With vastly different ideas about career, two generations are trying to make it work at Swedish Medical Center
Swedish Medical Center CEO Rod Hochman looks every bit the old-fashioned head honcho in his dark suit and tie, clipped hair and air of authority as he stands in a nursing station, stares into a digital camera and launches into a lesson on the importance of hand washing.
It’s the 21st-century version of the memo to staff, and Hochman has cheekily nicknamed the podcast sessions “Rodcasts.”
Hochman’s daughter, who helped inspire his interests in multimedia, may roll her eyes at the pun, but for Hochman, head of a company with 7,000 employees, this is more than a baby boomer’s grasp for Gen Y cool.
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A professional changing of the guard is happening in this country as more than 75 million baby boomers, a third of the nation’s workforce, get ready to retire by the end of the decade. Millions of young workers will be needed to take over the reins.
But here’s the rub for Swedish, and anyone who gets sick.
While the nation reels from job losses in fields from construction to banking, other businesses — notably hospitals, clinics and doctors offices — are struggling with a labor shortage. And the problem is only going to get worse.
One recent survey showed that half of America’s nurses intend to retire between 2011 and 2020. But not enough young people are choosing to learn nursing, a job often afflicted with inadequate staffing and high stress. The news is no better for family doctors, the foundation of the medical profession. Lured by higher pay in specialized fields and worried about paying massive college debts, a whopping 98 percent of graduating medical students recently surveyed by the University of California at San Francisco said they did not plan to go into the less-lucrative primary-care field.
Given that troubling backdrop, it’s easy to see why Hochman and managers on down the line are doing whatever it takes to make sure new graduates and early-career professionals feel comfortable enough to join and stay at an organization dominated by people twice their age. Avoiding generational tension as junior employees join the ranks is more than just a water-cooler issue. Honoring the values and demands that so-called Generation X and Y workers bring to this 24/7 operation, where life-and-death matters are at stake every second, is now a pressing challenge.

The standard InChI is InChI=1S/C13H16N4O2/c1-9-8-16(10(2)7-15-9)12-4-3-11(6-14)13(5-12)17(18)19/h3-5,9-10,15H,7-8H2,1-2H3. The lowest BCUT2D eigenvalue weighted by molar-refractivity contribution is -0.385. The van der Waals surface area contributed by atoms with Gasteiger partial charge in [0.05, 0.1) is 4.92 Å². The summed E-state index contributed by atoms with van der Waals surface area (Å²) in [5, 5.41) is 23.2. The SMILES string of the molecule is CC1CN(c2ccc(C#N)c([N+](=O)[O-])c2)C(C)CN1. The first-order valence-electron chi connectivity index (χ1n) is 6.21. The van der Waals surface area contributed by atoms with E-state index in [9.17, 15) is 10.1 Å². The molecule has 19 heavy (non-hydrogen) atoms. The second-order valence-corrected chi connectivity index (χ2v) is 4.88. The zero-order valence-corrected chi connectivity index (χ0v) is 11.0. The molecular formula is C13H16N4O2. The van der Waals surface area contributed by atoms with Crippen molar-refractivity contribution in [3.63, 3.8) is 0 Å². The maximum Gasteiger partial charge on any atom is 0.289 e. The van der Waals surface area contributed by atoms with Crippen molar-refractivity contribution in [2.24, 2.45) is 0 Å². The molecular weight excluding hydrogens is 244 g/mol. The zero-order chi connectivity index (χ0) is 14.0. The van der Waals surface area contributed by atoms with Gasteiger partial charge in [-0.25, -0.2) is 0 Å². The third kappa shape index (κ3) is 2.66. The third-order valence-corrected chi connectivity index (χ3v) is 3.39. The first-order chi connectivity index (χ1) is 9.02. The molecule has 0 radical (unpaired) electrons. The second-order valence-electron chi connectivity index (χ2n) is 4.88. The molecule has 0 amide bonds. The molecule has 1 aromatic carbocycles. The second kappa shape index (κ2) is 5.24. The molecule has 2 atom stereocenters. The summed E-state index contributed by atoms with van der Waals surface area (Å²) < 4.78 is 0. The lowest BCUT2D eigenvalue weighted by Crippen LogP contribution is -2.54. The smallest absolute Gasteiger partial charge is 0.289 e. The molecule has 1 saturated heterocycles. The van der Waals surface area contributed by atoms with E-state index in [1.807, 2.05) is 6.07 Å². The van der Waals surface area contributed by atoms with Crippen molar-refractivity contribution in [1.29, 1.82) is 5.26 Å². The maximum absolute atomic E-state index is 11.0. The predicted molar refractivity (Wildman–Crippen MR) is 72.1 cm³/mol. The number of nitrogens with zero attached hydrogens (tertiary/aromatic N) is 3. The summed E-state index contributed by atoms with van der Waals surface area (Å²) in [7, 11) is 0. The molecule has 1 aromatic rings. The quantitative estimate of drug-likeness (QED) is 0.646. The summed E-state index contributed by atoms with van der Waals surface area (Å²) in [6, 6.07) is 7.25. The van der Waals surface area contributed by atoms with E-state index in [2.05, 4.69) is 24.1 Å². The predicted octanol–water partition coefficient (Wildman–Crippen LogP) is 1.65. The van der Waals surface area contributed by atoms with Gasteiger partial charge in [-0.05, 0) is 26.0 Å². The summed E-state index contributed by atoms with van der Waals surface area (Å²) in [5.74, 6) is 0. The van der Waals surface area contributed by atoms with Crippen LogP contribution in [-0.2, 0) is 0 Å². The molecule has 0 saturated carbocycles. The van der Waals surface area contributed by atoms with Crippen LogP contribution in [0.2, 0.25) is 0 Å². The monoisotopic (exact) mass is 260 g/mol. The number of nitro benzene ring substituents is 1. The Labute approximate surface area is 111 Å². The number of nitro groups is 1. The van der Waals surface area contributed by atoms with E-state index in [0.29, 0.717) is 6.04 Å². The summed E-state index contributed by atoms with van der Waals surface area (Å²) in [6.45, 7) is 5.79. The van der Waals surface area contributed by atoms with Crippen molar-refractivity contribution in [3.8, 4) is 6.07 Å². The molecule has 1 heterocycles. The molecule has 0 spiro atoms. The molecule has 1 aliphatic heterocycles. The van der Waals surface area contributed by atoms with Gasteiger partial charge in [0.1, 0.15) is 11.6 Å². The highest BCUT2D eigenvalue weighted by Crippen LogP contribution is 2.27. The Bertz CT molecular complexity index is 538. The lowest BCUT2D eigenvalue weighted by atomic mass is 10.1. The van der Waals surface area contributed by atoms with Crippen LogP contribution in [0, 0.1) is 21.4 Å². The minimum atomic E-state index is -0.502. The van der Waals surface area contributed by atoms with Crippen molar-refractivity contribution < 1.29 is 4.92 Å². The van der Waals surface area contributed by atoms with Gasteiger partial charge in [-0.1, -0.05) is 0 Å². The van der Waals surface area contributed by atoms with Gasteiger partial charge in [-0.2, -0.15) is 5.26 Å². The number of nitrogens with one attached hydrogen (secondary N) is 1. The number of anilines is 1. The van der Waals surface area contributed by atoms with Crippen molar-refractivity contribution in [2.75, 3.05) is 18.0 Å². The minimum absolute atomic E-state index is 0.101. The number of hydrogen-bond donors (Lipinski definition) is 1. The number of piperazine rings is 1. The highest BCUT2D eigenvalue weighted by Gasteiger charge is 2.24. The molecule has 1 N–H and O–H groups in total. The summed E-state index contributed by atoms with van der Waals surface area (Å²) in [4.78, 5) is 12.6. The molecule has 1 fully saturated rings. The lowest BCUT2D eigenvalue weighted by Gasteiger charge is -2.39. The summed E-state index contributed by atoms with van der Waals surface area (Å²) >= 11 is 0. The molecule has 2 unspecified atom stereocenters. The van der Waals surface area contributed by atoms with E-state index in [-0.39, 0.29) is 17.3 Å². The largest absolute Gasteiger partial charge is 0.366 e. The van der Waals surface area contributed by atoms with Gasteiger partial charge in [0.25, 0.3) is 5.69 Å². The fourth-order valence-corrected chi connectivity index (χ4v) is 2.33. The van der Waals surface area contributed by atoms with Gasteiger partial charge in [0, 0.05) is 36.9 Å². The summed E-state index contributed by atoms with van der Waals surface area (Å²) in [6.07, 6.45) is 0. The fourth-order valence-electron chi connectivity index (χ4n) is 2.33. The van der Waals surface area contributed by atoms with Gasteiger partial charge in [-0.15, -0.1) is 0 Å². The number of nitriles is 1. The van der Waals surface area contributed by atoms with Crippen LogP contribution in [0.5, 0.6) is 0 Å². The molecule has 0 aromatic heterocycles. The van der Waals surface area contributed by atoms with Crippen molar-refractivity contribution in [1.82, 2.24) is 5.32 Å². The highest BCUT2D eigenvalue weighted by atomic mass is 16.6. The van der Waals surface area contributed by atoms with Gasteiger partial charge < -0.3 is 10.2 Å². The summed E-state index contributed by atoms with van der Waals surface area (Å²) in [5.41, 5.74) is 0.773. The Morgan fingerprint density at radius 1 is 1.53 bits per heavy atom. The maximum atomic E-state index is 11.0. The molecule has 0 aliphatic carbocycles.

“It’s gone from ‘Show me the money’ to ‘Show me my future,’ ” says Joanne Suffis, vice president for human resources at Swedish.
Sitting in an office with Meg Steele, director of recruiting and mobility at Swedish’s First Hill campus, the two opened up about the seismic shift in values playing out among baby-boomer staff and workers in their 20s and 30s.
Here’s the paradox as they see it: While new grads seem eager to plunge into the world of work, they come to job interviews and their jobs with sometimes contradictory demands.
Steele hears them firsthand from prospective Gen X and Y employees: “What’s going to be my career path?” When they’re told about job responsibilities, the response often is, “I can accept that, but . . .”
And this one really tickles Steele: “Can I get back to you Monday? I have to call my mom.”
Long gone are the days when a younger employee places loyalty to company above other considerations. “They bristle at all that,” says Suffis. “It’s, ‘I’m gonna work very hard, but what are you going to give me for it?’ “
Even hiring bonuses, commonplace during the boom times of the late 1990s, don’t guarantee the young will come. They want much more — and that’s forcing Swedish to rethink not just recruitment but effective ways to retain staff.
Younger employees, raised to value instant gratification and anything that boosts self-esteem, need constant feedback on how they’re doing and pats on the back for work well done, Steele explains. And they want it “immediately.”
Steele flashes a huge, self-implicating grin.
“It’s not wrong,” she says. “It’s the way they were raised by us! The generation that raised them doesn’t want them to feel bad about themselves.”
“We give them all sorts of awards,” she adds.
The unwritten mantra is: “No hurt feelings.”
Suffis notes that while baby boomers may be the most successful generation in history, in terms of glass-ceiling-shattering, material accomplishment, Generation X and Y workers, who watched their boomer parents struggle to reach the top at all costs, may be the most challenged, with the achievement bar set remarkably high.
“For this generation,” Suffis says, “it’s going to be tough to top the baby boomers.”
At 35, Heidi Aylsworth can rightly call herself a success story at Swedish. She is chief of operations for its new $140 million Orthopedic Institute on First Hill, a job that involves every aspect of managing this high-tech facility.
Ever since she started at Swedish seven years ago as an entry-level business analyst, she says the company has been throwing opportunities her way. She made a habit of spending time with top executives. “They were feeding me, and I was learning like crazy and providing good value,” she says of her bosses. “I totally feel like I’m being groomed. They sense that’s what I want, so it’s definitely a give-and-take.”
Odd thing is, Aylsworth never intended to become a company woman at Swedish: “When I got here, I was a typical Gen Xer and thought, ‘I’m not going to be here more than three years.’ I get bored easily.”